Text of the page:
I spent most of my professional life as a biology professor. As such, I have done a lot of scientific/non-fiction writing, starting with my dissertation. In the 1990s I lived in Massachusetts, and I started writing a regular nature-oriented column in a regional newspaper. I put creative writing aside for a number of years, but in the back of my mind I had this idea that wanted to write a book of short nature stories for the non-scientist. Key to that was the concept that the stories had to be no more than 3-8 pages long and non-technical, so as to keep the interest of the reader. I hope to have accomplished that in my two self-published books, Giorgio the ‘Possum and Other Stories from Nature, and Birds, Bats, Bugs, Beaver, Bacteria: Lessons from Nature. I came to poetry late in life and have been writing poems for only a few years. I find poetry to be very liberating compared to other forms of expression because it allows me to use imagery and language that are not always suitable for other types of writing.

Who is your intended, or ideal, audience? Who do you write for?

I have always enjoyed writing in a simple, straightforward manner, so that anyone reading any of my work wouldn’t have to sit and scratch their head about the meaning of my work. In poetry, I admire the writings of Wendell Berry, Robert Frost, and Carl Sandburg, among many others. In fiction, my characters struggle with the imperfect human experience that we all face at one time or another. In my non-fiction writings, I hope to target an educated and curious, but not necessarily scientifically savvy, audience that is interested in the natural world and its protection and preservation.

What inspires you to write? If you are blocked, what do you do?

I like to share with people. More often than not, the same thoughts and feelings that bubble to the surface of my consciousness are also the same ones that occur to others. We are social animals and the one thing that we MAY be able to do better than other life forms is the capacity for a variety of ways to communicate. Let’s share with one another: paint, sculpt, play music, write!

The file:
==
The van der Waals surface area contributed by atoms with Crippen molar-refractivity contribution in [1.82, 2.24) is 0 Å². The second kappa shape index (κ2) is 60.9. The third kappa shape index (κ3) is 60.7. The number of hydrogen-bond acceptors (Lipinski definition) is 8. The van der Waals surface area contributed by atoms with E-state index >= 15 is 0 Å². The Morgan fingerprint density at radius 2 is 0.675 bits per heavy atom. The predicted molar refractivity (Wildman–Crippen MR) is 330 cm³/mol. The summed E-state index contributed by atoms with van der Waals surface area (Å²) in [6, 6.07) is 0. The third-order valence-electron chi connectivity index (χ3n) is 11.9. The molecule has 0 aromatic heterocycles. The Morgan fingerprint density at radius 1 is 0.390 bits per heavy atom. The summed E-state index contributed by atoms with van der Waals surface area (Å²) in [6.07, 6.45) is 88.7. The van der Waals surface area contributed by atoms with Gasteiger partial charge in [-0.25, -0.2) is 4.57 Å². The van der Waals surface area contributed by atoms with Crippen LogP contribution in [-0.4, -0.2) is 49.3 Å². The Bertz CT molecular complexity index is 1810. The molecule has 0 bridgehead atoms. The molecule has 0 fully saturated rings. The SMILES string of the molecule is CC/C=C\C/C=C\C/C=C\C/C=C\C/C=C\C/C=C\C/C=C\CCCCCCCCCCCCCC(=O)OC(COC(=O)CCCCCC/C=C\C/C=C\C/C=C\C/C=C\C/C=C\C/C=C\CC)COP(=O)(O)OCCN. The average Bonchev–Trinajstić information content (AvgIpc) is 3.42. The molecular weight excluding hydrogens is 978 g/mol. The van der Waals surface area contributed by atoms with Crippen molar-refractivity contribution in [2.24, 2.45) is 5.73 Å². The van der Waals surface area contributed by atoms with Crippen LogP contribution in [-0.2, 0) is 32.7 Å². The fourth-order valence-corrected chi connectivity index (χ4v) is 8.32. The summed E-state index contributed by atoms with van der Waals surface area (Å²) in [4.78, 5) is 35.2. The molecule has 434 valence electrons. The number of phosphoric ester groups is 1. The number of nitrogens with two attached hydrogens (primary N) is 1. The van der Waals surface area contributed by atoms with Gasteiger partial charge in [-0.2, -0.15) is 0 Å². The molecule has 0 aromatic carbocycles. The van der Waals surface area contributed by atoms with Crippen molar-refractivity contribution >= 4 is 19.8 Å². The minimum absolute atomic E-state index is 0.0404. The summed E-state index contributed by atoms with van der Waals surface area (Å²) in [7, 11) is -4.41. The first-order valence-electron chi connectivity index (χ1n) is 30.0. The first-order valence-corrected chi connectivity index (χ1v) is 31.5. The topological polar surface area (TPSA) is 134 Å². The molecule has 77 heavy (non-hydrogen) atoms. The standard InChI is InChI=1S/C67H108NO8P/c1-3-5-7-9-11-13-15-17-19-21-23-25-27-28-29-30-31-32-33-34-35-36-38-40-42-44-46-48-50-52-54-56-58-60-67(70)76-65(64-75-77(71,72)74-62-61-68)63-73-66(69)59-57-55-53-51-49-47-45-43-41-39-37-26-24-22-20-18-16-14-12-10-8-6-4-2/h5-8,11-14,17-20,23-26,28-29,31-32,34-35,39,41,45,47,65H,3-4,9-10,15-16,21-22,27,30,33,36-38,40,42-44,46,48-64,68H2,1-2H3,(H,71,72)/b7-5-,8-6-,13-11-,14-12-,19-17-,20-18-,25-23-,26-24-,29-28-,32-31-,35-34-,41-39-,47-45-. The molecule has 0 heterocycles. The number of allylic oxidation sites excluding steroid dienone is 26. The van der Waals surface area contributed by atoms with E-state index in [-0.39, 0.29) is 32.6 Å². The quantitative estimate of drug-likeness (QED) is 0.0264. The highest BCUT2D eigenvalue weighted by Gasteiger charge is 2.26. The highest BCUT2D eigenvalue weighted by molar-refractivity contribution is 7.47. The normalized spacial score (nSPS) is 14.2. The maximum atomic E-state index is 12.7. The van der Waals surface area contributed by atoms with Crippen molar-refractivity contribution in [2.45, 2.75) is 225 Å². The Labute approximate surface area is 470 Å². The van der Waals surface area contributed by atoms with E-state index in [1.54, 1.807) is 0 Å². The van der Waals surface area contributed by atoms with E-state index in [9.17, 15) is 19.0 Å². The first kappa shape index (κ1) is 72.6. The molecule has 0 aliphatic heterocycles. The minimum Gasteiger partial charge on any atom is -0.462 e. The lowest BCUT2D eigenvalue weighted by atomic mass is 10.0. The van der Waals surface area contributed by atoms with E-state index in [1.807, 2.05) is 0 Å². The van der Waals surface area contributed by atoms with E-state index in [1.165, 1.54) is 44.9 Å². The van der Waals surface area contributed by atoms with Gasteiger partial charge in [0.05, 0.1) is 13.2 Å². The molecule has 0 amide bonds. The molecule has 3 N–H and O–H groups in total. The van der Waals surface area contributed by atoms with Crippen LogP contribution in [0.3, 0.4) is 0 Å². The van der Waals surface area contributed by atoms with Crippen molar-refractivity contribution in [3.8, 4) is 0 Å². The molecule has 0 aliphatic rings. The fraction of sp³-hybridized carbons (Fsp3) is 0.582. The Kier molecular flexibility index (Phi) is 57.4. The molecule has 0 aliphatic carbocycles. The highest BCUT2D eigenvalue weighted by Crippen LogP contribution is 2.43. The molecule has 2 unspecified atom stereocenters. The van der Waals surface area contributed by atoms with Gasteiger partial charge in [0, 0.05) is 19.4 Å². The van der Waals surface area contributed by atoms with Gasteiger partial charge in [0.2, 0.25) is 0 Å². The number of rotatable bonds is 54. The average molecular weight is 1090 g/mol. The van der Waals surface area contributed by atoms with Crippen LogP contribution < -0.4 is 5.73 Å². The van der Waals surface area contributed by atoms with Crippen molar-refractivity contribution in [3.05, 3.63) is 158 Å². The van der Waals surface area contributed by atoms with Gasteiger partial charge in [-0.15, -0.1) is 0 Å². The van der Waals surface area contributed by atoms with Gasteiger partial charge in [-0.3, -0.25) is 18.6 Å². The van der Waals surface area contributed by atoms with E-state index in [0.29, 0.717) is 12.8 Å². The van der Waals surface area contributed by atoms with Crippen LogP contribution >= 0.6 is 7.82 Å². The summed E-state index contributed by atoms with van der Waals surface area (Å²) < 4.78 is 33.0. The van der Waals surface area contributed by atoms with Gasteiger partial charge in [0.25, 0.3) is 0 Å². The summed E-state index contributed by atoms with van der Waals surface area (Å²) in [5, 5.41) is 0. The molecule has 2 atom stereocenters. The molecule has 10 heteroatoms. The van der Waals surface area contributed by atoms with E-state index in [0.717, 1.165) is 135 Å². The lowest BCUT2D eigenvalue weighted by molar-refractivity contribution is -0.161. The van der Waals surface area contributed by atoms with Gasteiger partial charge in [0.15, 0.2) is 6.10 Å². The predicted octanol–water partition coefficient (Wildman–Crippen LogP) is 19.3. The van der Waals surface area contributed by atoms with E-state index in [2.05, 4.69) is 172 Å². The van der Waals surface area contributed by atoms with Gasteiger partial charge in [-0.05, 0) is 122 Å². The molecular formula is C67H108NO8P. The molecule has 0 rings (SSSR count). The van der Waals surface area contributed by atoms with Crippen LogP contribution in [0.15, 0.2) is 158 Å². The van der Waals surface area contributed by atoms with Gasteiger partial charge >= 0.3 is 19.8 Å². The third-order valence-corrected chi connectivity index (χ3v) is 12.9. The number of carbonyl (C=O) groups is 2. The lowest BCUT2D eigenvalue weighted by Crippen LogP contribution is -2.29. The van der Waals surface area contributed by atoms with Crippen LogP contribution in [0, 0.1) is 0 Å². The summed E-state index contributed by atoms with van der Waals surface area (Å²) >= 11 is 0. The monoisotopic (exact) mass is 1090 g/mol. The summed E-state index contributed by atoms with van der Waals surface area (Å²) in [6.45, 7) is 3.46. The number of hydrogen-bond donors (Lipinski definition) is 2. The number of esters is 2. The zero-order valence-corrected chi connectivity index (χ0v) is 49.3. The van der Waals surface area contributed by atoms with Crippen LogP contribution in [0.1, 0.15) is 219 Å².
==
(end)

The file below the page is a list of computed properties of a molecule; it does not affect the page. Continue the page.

When I encounter a creative block, I don’t fight it. It usually works itself out subconsciously if I am patient.

What other things you do besides writing?

I like to garden and recently became a master gardener to help people with planting problems. I also do other volunteer work: meals-on-wheels, and have done several tours of work after Hurricanes Katrina and Sandy and, most recently in Louisiana and Texas. I love to read and try my hand at photography. For sport, I play racquetball.

What is your favorite part of the creative process?

I am always amazed when an idea comes to my head that I can work into a story or a poem. I have written many short stories that no publisher has been interested in, but I love them because their characters are always people who have some sort of problem or conflict to work through. They are people who are dear to me.

What is your advice to aspiring writers?

Every one of us is a story teller and writer. Sit down, take out a piece of paper and a sharp pencil J and write. Write for yourself and you will also write for others. There may be a few writers who were born with the talent to pen something extraordinary, but even those are not always understood or are sought after in their lifetime. For most of us, it is a leap of faith to write. So, be bold, be adventurous, be creative, and be happy.

 

Check out Steven’s work in Volume 4, Issue 1.